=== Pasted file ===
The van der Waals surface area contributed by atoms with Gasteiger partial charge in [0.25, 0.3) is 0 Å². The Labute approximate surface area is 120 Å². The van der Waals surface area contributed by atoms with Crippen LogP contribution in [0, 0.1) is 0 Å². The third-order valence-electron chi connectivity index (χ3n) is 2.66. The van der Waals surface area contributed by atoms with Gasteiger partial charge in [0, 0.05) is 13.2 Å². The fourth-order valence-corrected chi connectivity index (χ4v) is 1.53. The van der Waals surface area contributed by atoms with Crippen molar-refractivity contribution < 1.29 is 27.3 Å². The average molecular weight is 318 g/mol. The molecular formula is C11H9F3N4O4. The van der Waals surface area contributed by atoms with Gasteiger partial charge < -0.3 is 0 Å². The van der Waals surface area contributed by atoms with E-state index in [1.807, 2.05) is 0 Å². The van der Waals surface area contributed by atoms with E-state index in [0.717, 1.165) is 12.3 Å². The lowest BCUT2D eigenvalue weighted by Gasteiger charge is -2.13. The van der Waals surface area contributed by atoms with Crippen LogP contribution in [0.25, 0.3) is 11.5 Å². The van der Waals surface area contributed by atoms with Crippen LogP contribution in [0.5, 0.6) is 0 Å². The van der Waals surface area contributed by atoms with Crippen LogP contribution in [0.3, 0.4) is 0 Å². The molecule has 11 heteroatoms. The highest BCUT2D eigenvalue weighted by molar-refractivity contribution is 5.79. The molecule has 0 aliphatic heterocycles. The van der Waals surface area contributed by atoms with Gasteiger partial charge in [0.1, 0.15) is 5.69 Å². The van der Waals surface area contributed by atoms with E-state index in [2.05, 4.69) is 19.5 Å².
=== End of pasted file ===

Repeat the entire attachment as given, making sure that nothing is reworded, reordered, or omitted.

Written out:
The van der Waals surface area contributed by atoms with Gasteiger partial charge in [0.25, 0.3) is 0 Å². The Labute approximate surface area is 120 Å². The van der Waals surface area contributed by atoms with Crippen LogP contribution in [0, 0.1) is 0 Å². The third-order valence-electron chi connectivity index (χ3n) is 2.66. The van der Waals surface area contributed by atoms with Gasteiger partial charge in [0, 0.05) is 13.2 Å². The fourth-order valence-corrected chi connectivity index (χ4v) is 1.53. The van der Waals surface area contributed by atoms with Crippen molar-refractivity contribution < 1.29 is 27.3 Å². The average molecular weight is 318 g/mol. The molecular formula is C11H9F3N4O4. The van der Waals surface area contributed by atoms with Gasteiger partial charge < -0.3 is 0 Å². The van der Waals surface area contributed by atoms with E-state index in [1.807, 2.05) is 0 Å². The van der Waals surface area contributed by atoms with E-state index in [0.717, 1.165) is 12.3 Å². The lowest BCUT2D eigenvalue weighted by Gasteiger charge is -2.13. The van der Waals surface area contributed by atoms with Crippen LogP contribution in [0.25, 0.3) is 11.5 Å². The van der Waals surface area contributed by atoms with Crippen LogP contribution in [0.5, 0.6) is 0 Å². The van der Waals surface area contributed by atoms with Crippen LogP contribution in [0.3, 0.4) is 0 Å². The molecule has 11 heteroatoms. The highest BCUT2D eigenvalue weighted by molar-refractivity contribution is 5.79. The molecule has 0 aliphatic heterocycles. The van der Waals surface area contributed by atoms with Gasteiger partial charge in [0.1, 0.15) is 5.69 Å². The van der Waals surface area contributed by atoms with E-state index in [2.05, 4.69) is 19.5 Å².